In the face of an increasingly communist Asia, the Japanese government worked in 1954 with American kabuki aficionados and the Azuma Nihon Buyo Company to market kabuki to the United States as an aggressively capitalistic, inherently democratic, brilliantly theatrical form. In doing so, they were not only selling kabuki, but also selling Japan, a former enemy, as a political and military ally. Several strategies were employed to do so: the endorsement of literary and dramatic celebrities, emphasis on exoticizing and feminizing the onnagata role while simultaneously downplaying the homoeroticism, and focus on kabuki as business. Therefore the first “kabuki” brought to the United States was the Azuma Company, which presented a mixture of buyo and kabuki. The group
was led by a female dancer and deemphasized the more challenging aspects of traditional kabuki. The Americans promoting the tour also had an ulterior motivation: to offer a new model to an American theatre grown stale on naturalism in the postwar period.
Kevin J. Wetmore Jr. (PhD, University of Pittsburgh) is an associate professor of theatre at Loyola Marymount University. He is the editor of Revenge Drama in European Renaissance and Japanese Theatre (New York: Palgrave, 2008), the coeditor of Modern Japanese Theatre and Performance (Lanham, MD: Lexington, 2006), and the author of other books and many articles on Asian, African, and cross-cultural theatre.
The decade between 1980 and 1990 was a time of political upheaval and change in Nepal as the populace demanded a voice in the system that governed their lives. It was also an important period in the development of Nepal’s theatre as democracy was won with the help of the fledgling political theatre movement, which began in the university, was taken to the streets, and was emulated throughout the kingdom. Particularly important was the work of Asesh Malla of Sarwanam and Sunil Pokharel of Aarohan. The work culminated in the Jana Andolan (People’s Movement), which climaxed in April 1990. As the citizens of Nepal wrestled absolute power from the hands of their king the relationship between Nepal’s theatre and society was changed forever. This paper illuminates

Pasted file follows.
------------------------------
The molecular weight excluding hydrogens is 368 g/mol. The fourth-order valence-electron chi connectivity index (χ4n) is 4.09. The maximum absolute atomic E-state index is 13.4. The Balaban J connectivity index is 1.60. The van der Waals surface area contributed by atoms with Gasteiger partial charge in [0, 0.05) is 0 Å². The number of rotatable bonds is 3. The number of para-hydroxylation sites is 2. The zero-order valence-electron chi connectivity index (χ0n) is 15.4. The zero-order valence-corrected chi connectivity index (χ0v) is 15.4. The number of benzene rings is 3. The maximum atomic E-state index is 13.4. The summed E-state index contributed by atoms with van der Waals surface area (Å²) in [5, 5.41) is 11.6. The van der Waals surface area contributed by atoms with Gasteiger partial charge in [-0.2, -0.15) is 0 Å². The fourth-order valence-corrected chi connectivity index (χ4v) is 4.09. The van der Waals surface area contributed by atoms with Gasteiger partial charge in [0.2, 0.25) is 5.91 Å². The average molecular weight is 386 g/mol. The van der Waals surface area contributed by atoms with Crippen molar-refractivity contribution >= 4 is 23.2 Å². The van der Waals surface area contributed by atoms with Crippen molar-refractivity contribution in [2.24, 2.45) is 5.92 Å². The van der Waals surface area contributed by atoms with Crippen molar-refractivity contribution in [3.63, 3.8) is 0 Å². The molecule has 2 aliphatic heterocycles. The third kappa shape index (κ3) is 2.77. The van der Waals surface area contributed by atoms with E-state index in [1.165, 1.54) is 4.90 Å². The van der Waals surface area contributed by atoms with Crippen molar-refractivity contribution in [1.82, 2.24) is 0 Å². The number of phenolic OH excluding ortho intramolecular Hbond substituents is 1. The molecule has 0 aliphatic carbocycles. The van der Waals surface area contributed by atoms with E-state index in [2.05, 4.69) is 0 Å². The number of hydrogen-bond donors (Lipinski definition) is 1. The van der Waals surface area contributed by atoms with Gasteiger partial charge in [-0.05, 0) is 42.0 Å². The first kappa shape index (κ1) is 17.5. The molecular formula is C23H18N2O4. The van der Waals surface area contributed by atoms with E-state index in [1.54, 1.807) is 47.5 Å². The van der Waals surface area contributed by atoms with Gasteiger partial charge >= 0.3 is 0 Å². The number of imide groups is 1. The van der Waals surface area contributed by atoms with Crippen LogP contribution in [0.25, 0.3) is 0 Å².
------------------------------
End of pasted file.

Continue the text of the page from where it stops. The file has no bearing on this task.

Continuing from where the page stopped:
this exciting period and the people at the forefront of Nepal’s socially engaged
Carol C. Davis is an associate professor of theater at Franklin and Marshall College. She is also the founding artistic director of the Nepal Health Project, an educational and charitable theatre company that treks to villages throughout Nepal with plays and workshops on health and hygiene, and teaches creative dramatics to children in the orphanages of Kathmandu. Carol has acted and directed in California and Nepal, and her articles have appeared in Asian Theatre Journal, Theatre Symposium, Mime Journal, Education About Asia, Encyclopedia of Asian Theatre (Westport, CT: Greenwood Press, 2006), and Not For Sale: Bearing Witness, Making Politics (Melbourne: Spinifex Press, 2004).
The Singapore Arts Festival at Thirty: Going Global, Glocal, Grobal
William Peterson, 111
The Singapore Arts Festival celebrated its thirtieth anniversary in 2007, an appropriate milestone for taking stock of the country’s premiere cultural event. Under the leadership of Goh Ching Lee since 1999, the festival has sought to carve out a distinctive identity that is Asian and cutting-edge, while providing a model for other arts festivals in the region. By programming international work and commissioning Singaporean work that is slick, glossy, and easily transferable across cultural and geographic boundaries, the festival may be pointing toward a future in which the work circulating at international festivals assumes a form and content that is, in the words of George Ritzer (2007), increasingly “grobal,” that is to say global and accessible, but increasingly devoid of content and removed from any concrete or stable cultural, political, or social context.